376012 Wetting at the Nano-Scale

Monday, November 17, 2014: 3:37 PM
212 (Hilton Atlanta)
Keith E. Gubbins, Chemical & Biomolecular Engineering, North Carolina State University, Raleigh, NC, Yun Long, 2Department of Chemical & Biomolecular Engineering, National University of Singapore, Singapore, Singapore and Malgorzata Sliwinska-Bartkowiak, Institute of Physics, Adam Mickiewicz University, Poznan, Poland

At the macro-scale the extent to which a liquid wets a solid substrate is usually described in terms of the contact angle, θc, and the surface tensions involved.  Depending on the liquid and substrate, the system is described as amphiphilic (‘wetting’, θc<90o) or amphiphobic (‘non-wetting’, θc>90o).  Such a description has a number of limitations; in particular, it breaks down for sufficiently small nano-scale systems, and is limited to describing liquid, as opposed to gaseous or solid, adsorbed films. At a more fundamental level, wetting is determined by the competition between the adsorbate-substrate intermolecular forces and the adsorbate-adsorbate forces.  Through a corresponding states analysis of the statistical mechanical description of such wetting systems it is possible to define a microscopic wetting parameter, αw,, that is a measure of wetting that applies at all scales and for any kind of adsorbed film (gas, liquid or solid).1,2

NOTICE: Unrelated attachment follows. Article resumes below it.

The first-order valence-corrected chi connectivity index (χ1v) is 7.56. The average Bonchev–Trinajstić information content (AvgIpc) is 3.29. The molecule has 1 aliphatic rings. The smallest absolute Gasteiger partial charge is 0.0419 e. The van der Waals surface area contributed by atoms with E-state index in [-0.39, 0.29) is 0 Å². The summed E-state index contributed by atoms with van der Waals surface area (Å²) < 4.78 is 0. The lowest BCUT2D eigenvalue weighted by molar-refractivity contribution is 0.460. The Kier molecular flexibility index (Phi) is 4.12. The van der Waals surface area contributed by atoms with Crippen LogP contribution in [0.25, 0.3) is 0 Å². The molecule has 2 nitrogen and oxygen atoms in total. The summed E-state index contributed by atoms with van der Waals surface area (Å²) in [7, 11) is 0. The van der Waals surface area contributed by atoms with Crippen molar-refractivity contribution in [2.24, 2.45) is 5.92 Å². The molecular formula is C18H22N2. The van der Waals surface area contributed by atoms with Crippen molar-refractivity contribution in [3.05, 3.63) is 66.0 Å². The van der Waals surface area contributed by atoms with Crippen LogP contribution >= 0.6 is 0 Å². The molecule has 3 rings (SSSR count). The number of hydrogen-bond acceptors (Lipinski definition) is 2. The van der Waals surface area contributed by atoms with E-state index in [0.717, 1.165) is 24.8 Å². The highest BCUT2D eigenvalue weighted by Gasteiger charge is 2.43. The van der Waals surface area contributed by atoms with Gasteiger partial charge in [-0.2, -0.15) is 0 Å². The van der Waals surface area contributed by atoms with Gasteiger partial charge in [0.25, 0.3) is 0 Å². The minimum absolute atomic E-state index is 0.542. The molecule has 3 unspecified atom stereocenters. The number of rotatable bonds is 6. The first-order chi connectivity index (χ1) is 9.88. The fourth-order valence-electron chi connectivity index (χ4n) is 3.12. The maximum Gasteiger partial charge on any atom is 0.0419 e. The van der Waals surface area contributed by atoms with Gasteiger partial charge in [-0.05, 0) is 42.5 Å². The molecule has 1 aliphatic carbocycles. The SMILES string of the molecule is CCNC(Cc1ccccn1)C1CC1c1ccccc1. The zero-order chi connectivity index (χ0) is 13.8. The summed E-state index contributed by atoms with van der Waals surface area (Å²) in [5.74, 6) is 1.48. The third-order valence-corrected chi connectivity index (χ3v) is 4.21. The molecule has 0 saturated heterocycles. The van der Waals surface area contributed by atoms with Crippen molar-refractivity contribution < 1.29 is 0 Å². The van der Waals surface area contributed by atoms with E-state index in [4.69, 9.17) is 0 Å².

We illustrate the usefulness of this wetting parameter by considering the properties of a nano-phase confined within a porous material. In this case the dimensionless pore width, pore shape and wetting characteristics of the confined phase are of particular importance.  Examples drawn from both experiment and molecular simulation studies will be presented for phase separations,2,3 selective adsorption in the case of mixtures,2 and pressure enhancement,4,5 with emphasis on simple pore geometries. These examples illustrate the central role played by wetting, and also the breakdown of some concepts and macroscopic laws, such as Gibbs’ surface thermodynamics for nano-phases confined within small pores.  In particular, we show the breakdown of the Kelvin equation for vapor-liquid condensation, and the Gibbs-Thomson equation for freezing in nano-pores.


  1. R .Radhakrishnan, K.E. Gubbins and M. Śliwinska-Bartkowiak, “Global Phase Diagrams for Freezing in Porous Media”, Journal of Chemical Physics, 116, 1147-1155 (2002).
  2. Keith E. Gubbins, Yun Long and Malgorzata Sliwinska-Bartkowiak, “Thermodynamics of Confined Nano-Phases”, Journal of Chemical Thermodynamics, 74, 169-183 (2014).
  3. L.D. Gelb, K.E. Gubbins, R. Radhakrishnan and M. Sliwinska-Bartkowiak, “Phase Separation in Confined Systems”, Reports on Progress in Physics, 62, 1573-1659 (1999).
  4. Yun Long, Jeremy C. Palmer, Benoit Coasne,  Małgorzata Śliwinska-Bartkowiak and Keith E. Gubbins, “Pressure enhancement in carbon nanopores: A major confinement effect”, Physical Chemistry Chemical Physics, 13, 17163-17170 (2011)
  5. Yun Long, Jeremy C. Palmer, Benoit Coasne, Małgorzata Śliwinska-Bartkowiak, George Jackson, Erich A. Müller and Keith E. Gubbins, “On the Molecular Origin of High Pressure Effects in Nanoconfinement: Effects of Surface Chemistry and Roughness”, Journal of Chemical Physics, 139, 144701 (2013)

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